Celebrations have been held to herald the impact of a soon-to-end scheme which has provided a valuable outlet to many edible growers across Wales.
The Community Food Co-operative Programme, for which funding comes to an end in September, leaves a legacy of more 300 food co-ops in Wales, generating income for Welsh growers, providing customers across Wales with healthy, fresh and affordable food, and helping volunteers to gain vital skills and confidence. In Conwy and Denbighshire alone, more than 40 food co-ops are running in community venues such as schools, village halls and churches with groups still involved since the beginning of the programme.
The focal celebration event was held on 1 July, when over 100 school pupils were invited to visit one of the food co-op suppliers, Belmont Farm. The children and accompanying staff were delighted to meet farmer Euros Evans and walk through his farmland, where they were able to see crops growing such as potatoes, broccoli, carrots, and cauliflowers, and watch the tractor at work in the fields. Bodnant Welsh Food Centre also hosted the group who enjoyed tours of the centre, tasting the ice cream made on site, and a fun cookery lesson with chef Dai Davies.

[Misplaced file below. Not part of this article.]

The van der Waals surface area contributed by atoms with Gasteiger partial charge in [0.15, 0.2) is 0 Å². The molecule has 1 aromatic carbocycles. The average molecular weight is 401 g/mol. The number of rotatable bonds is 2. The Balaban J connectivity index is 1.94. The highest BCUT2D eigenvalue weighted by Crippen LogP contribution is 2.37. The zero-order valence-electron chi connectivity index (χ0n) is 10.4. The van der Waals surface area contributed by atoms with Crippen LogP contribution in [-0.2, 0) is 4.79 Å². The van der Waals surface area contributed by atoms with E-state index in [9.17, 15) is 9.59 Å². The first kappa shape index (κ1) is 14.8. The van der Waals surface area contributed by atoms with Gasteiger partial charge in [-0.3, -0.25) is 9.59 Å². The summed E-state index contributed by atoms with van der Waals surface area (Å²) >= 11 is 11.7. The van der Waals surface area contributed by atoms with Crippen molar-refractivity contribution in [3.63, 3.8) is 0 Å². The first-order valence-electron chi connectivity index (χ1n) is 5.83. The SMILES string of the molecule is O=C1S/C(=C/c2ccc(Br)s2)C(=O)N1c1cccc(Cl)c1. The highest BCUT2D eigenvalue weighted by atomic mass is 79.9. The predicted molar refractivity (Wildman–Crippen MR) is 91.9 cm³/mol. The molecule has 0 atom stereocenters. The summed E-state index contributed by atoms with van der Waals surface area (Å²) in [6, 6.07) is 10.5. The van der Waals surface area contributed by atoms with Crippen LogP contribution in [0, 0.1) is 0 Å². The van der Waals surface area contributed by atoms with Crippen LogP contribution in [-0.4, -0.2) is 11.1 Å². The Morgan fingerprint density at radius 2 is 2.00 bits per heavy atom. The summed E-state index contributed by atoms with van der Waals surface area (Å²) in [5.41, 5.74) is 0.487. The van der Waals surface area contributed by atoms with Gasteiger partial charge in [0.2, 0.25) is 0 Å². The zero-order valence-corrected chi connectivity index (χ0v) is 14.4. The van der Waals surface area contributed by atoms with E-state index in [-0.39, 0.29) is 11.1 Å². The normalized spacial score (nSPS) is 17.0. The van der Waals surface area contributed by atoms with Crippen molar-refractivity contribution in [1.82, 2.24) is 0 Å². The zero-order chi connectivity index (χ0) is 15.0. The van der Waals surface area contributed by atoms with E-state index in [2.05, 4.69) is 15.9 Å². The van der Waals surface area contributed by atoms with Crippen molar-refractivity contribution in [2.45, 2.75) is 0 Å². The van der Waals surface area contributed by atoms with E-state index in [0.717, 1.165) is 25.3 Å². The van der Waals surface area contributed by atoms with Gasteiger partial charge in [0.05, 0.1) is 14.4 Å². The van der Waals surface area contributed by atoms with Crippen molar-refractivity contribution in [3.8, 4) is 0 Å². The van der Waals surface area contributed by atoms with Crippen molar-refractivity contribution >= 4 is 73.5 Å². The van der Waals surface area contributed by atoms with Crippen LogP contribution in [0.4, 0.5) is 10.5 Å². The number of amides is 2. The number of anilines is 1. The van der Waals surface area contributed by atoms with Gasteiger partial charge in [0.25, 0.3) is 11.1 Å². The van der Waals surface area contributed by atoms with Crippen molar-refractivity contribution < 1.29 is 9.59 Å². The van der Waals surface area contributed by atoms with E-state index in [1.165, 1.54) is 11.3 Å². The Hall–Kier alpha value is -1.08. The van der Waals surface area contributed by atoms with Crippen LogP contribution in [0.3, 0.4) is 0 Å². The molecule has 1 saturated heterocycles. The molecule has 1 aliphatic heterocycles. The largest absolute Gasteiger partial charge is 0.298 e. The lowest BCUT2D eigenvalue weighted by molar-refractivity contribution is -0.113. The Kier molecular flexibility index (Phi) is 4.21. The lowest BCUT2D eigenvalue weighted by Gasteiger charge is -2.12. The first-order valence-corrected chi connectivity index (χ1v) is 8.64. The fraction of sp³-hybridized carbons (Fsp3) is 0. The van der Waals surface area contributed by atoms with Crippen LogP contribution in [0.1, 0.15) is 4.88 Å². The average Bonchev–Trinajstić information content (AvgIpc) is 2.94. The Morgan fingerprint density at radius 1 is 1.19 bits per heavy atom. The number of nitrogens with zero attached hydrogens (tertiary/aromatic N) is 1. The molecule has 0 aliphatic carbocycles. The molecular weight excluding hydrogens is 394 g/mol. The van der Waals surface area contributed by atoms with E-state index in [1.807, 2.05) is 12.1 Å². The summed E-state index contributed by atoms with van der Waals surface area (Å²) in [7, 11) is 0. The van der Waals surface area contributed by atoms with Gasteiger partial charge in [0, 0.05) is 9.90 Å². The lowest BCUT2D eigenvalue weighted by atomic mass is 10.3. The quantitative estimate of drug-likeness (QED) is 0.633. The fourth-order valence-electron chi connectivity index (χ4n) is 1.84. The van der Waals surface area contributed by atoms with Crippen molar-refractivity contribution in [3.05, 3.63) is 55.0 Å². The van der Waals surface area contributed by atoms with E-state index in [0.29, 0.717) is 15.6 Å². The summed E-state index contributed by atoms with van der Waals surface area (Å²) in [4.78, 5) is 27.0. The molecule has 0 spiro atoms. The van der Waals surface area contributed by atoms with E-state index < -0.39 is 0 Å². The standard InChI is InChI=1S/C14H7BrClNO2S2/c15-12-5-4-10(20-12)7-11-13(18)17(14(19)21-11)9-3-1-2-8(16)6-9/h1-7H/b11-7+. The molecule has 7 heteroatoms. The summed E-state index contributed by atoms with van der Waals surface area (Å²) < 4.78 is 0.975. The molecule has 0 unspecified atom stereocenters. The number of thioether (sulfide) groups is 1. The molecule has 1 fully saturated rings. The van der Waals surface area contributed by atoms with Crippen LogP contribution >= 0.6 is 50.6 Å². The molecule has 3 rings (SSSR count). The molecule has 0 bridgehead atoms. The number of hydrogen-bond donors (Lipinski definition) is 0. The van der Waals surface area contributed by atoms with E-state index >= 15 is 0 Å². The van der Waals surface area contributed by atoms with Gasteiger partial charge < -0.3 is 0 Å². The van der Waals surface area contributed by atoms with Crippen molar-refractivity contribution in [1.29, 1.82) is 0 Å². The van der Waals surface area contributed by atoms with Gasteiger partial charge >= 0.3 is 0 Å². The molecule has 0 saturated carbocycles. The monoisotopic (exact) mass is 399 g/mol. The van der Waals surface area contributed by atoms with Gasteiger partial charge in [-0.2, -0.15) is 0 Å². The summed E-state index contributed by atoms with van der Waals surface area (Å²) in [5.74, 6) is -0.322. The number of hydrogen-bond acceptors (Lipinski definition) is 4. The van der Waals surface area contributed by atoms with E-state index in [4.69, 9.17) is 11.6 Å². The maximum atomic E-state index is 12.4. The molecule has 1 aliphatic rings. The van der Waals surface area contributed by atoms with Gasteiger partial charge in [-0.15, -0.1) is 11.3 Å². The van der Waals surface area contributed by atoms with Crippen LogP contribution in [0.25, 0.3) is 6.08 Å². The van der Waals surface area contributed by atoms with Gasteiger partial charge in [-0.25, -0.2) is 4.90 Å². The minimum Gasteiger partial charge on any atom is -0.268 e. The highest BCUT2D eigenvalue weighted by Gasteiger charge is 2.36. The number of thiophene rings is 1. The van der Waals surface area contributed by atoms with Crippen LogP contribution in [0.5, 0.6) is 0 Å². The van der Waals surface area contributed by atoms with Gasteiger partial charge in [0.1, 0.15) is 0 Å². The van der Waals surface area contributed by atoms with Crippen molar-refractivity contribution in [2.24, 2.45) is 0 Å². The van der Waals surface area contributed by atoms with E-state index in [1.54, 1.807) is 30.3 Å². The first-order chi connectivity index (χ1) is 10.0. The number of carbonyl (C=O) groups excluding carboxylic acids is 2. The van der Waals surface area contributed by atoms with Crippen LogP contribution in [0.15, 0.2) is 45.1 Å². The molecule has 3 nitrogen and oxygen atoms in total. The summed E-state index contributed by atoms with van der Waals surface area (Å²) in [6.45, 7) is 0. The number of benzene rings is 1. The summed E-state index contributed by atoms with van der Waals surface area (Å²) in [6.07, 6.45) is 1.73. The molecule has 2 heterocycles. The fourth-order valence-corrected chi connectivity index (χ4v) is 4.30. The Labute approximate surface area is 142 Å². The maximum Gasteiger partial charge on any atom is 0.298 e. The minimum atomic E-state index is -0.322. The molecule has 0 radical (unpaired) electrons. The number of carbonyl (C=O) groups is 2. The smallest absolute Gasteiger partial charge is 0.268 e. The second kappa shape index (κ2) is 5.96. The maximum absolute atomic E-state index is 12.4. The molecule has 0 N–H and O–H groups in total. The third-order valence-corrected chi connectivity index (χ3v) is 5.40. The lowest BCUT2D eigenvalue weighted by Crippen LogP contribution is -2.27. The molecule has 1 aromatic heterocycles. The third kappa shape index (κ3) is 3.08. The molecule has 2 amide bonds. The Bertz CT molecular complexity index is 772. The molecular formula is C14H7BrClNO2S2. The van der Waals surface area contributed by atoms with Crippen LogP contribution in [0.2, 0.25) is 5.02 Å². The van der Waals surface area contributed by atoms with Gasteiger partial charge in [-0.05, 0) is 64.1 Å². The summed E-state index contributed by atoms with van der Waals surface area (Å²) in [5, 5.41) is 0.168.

The programme has received a number of awards, including the Public Health Wales Good Practice Award and Horticulture Wales Environmental Excellence Award, and has been recognised by the Welsh Government for its contribution to community development and success in promoting Welsh-grown produce across the country.
Despite funding for the programme ending soon, RRU General Manager Debbie Handley is confident the existing network of food co-ops will continue to thrive: “We’ve always strived to set up food co-ops with the well-being of future generations in mind and we really couldn't have achieved so much without such wonderful support across Wales.”